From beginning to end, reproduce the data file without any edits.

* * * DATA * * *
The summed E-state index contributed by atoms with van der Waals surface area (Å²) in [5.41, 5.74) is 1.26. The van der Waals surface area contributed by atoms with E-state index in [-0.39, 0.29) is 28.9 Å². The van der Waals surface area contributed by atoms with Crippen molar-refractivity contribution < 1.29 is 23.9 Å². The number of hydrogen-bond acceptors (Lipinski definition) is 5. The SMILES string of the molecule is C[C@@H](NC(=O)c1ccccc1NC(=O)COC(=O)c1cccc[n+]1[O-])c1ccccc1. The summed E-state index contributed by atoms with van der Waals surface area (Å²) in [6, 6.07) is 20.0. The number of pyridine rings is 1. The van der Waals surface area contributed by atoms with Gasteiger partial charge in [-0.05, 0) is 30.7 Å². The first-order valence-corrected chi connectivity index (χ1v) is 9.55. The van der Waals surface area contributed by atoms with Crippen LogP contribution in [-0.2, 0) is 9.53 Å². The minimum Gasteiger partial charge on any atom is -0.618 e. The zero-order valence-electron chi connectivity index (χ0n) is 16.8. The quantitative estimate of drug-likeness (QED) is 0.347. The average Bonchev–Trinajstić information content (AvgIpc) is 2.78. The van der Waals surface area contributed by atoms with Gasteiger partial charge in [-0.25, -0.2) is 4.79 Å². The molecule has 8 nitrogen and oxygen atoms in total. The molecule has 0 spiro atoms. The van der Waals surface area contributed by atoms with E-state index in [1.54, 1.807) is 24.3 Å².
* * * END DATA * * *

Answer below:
The summed E-state index contributed by atoms with van der Waals surface area (Å²) in [5.41, 5.74) is 1.26. The van der Waals surface area contributed by atoms with E-state index in [-0.39, 0.29) is 28.9 Å². The van der Waals surface area contributed by atoms with Crippen molar-refractivity contribution < 1.29 is 23.9 Å². The number of hydrogen-bond acceptors (Lipinski definition) is 5. The SMILES string of the molecule is C[C@@H](NC(=O)c1ccccc1NC(=O)COC(=O)c1cccc[n+]1[O-])c1ccccc1. The summed E-state index contributed by atoms with van der Waals surface area (Å²) in [6, 6.07) is 20.0. The number of pyridine rings is 1. The van der Waals surface area contributed by atoms with Gasteiger partial charge in [-0.05, 0) is 30.7 Å². The first-order valence-corrected chi connectivity index (χ1v) is 9.55. The van der Waals surface area contributed by atoms with Crippen LogP contribution in [-0.2, 0) is 9.53 Å². The minimum Gasteiger partial charge on any atom is -0.618 e. The zero-order valence-electron chi connectivity index (χ0n) is 16.8. The quantitative estimate of drug-likeness (QED) is 0.347. The average Bonchev–Trinajstić information content (AvgIpc) is 2.78. The van der Waals surface area contributed by atoms with Gasteiger partial charge in [-0.25, -0.2) is 4.79 Å². The molecule has 8 nitrogen and oxygen atoms in total. The molecule has 0 spiro atoms. The van der Waals surface area contributed by atoms with E-state index in [1.54, 1.807) is 24.3 Å².